It had been 20 years since the last time we visited Caye Caulker; at that time, we were backpacking through Central America on a scuba diving trip. This time, we were focused on enjoying all of the things to do in Caye Caulker outside of studying for our Dive Master’s course, and we were so excited to be back. Hopping on a flight from Belize City, we landed on Caye Caulker, which is just a 10-minute flight from mainland Belize. As we flew over the turquoise waters littered with cayes and atolls, we felt excited to revisit places like Shark Ray Alley and try new things, like a scenic flight over the Great Blue Hole. Oh yeah, this was going to be fun!
Best Things to Do in Caye Caulker
Backpackers have always enjoyed the island vibe and low prices of Caye Caulker over the neighboring island of Ambergris Caye. This tiny island is only five miles long and one mile wide, where roads are made of sand and cars are replaced by golf carts. But you will soon see in this Caye Caulker travel guide that what Caye Caulker lacks in size, it makes up for in adventure.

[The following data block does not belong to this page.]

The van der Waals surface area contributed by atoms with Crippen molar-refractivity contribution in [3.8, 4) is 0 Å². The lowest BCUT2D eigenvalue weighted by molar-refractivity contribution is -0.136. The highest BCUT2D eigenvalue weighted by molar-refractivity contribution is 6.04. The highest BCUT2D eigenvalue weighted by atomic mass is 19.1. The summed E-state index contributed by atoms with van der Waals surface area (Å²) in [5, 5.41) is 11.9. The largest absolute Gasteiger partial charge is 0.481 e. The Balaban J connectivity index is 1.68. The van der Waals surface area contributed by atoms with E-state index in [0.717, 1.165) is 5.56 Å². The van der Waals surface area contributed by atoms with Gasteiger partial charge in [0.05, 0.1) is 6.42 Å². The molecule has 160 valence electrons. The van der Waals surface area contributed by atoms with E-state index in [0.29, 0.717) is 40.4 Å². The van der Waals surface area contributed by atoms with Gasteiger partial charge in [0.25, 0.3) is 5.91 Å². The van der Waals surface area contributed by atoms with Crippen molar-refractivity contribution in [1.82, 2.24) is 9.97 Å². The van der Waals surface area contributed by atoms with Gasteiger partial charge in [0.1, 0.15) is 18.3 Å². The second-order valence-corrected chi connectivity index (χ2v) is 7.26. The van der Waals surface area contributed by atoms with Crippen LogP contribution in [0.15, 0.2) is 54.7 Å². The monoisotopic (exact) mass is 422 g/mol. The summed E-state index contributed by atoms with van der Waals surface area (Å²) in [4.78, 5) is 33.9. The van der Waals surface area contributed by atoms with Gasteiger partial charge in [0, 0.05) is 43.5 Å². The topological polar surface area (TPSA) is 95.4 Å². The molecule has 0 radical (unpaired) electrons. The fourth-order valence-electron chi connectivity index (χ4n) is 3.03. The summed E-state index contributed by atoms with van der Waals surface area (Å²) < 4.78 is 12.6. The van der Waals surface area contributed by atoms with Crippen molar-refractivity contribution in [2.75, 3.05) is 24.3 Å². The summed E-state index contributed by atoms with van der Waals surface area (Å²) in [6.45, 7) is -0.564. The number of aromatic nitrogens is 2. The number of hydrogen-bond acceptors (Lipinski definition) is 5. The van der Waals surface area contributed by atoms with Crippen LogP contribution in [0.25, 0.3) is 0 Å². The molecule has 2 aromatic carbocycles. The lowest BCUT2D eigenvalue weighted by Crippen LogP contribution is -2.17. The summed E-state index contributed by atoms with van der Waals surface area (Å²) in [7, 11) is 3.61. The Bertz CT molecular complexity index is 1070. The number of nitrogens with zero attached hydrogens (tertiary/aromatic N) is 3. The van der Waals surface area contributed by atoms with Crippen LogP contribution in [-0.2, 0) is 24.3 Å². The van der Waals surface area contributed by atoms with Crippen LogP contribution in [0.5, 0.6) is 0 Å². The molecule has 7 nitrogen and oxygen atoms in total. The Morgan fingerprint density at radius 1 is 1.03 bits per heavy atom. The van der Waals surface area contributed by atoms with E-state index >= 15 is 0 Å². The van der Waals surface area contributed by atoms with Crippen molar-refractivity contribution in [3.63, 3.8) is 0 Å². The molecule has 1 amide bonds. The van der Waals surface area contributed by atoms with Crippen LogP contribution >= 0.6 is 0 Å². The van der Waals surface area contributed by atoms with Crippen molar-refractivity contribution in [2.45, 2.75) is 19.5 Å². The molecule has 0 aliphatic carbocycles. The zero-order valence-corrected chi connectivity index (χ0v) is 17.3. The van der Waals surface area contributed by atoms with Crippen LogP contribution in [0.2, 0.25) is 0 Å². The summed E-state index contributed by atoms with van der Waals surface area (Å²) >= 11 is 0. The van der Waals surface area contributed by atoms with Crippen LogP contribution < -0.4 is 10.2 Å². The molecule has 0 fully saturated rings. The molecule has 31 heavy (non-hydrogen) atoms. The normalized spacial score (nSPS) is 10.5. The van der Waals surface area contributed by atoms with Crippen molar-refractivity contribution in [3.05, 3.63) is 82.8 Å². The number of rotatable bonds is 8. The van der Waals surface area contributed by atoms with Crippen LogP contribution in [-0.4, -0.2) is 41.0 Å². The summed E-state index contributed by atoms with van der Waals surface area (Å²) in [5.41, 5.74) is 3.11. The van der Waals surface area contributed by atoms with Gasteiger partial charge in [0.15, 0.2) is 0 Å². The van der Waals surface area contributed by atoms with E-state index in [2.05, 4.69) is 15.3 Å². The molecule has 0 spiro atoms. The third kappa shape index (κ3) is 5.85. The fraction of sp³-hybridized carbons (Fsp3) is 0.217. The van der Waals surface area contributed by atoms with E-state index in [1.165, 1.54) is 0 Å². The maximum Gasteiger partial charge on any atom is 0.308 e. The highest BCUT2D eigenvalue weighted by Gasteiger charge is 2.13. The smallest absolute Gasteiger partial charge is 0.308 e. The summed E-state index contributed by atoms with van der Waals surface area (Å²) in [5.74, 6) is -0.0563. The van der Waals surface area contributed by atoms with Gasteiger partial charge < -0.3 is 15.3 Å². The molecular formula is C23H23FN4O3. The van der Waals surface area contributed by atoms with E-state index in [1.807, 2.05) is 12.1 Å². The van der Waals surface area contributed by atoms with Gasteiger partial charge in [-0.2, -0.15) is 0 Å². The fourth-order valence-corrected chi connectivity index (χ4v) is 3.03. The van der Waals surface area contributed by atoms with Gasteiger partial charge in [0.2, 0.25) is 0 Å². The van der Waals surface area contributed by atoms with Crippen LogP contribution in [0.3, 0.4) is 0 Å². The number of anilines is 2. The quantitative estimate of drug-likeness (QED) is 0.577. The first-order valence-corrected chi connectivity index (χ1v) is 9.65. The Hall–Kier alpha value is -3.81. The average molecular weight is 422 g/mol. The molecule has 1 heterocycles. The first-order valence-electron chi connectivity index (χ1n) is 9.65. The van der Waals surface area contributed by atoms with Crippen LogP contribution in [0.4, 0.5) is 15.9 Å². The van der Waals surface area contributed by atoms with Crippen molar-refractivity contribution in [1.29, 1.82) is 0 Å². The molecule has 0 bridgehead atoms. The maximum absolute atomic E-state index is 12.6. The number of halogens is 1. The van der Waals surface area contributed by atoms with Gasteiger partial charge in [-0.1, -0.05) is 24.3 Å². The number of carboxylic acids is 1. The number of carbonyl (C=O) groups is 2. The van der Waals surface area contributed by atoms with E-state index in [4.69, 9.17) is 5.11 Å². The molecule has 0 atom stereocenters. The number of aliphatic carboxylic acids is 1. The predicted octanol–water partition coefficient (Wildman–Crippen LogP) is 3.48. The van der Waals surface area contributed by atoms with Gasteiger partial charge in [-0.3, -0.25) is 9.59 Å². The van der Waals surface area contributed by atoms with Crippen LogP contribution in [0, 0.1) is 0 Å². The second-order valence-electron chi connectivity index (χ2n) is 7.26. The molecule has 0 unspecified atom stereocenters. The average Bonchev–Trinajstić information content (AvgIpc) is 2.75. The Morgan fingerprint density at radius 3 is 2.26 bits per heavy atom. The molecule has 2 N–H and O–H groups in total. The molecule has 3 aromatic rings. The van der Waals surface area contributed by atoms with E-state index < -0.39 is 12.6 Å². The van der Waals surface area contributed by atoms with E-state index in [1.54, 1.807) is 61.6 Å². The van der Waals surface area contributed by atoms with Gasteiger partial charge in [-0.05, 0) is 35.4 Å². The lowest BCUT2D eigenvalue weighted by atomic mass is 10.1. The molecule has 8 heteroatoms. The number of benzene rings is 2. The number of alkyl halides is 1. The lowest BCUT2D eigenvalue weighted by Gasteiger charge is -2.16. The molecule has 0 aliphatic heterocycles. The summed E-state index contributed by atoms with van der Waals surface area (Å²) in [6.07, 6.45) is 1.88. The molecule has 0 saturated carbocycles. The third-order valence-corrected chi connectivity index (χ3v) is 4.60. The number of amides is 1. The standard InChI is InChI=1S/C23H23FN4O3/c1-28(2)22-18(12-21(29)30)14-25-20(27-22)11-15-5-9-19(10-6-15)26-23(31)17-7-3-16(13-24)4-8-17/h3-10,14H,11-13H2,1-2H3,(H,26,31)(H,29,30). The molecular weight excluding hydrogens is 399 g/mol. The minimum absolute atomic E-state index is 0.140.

Stay at El Ban Cabanas on Caye Caulker North
The north side of Caye Caulker is slowly becoming a luxury escape from the more backpacker vibe of Caye Caulker South. We stayed at El Ben Cabañas on the island’s north side and had complimentary water taxis to Caye Caulker town throughout the day on a regular schedule. Staying here felt like a tropical paradise as we had a private luxury beach cabana with air conditioning, a beautiful private veranda, and two outdoor pools.
El Ban also had an excellent restaurant worth visiting, even if you stay at one of the Caye Caulker hotels on the south side. It’s easy to get to via their free water taxi or the Split water taxi shuttle, which costs $5 per person. It’s then just a five-minute walk to El Ben Cabañas.
Great Blue Hole
The Great Blue Hole is a natural wonder that is an underwater sinkhole located off the coast of Belize, near the center of Lighthouse Reef.
This remarkable geological formation, approximately 300 meters (984 feet) in diameter and 124 meters (407 feet) deep, is visible from space and known for its distinct, deep blue color.
Formed during several episodes of quaternary glaciation when sea levels were much lower, the hole was initially a limestone cave system before collapsing and forming this spectacular vertical cave.
It became famous after being explored by Jacques Cousteau in 1971, who declared it one of the top…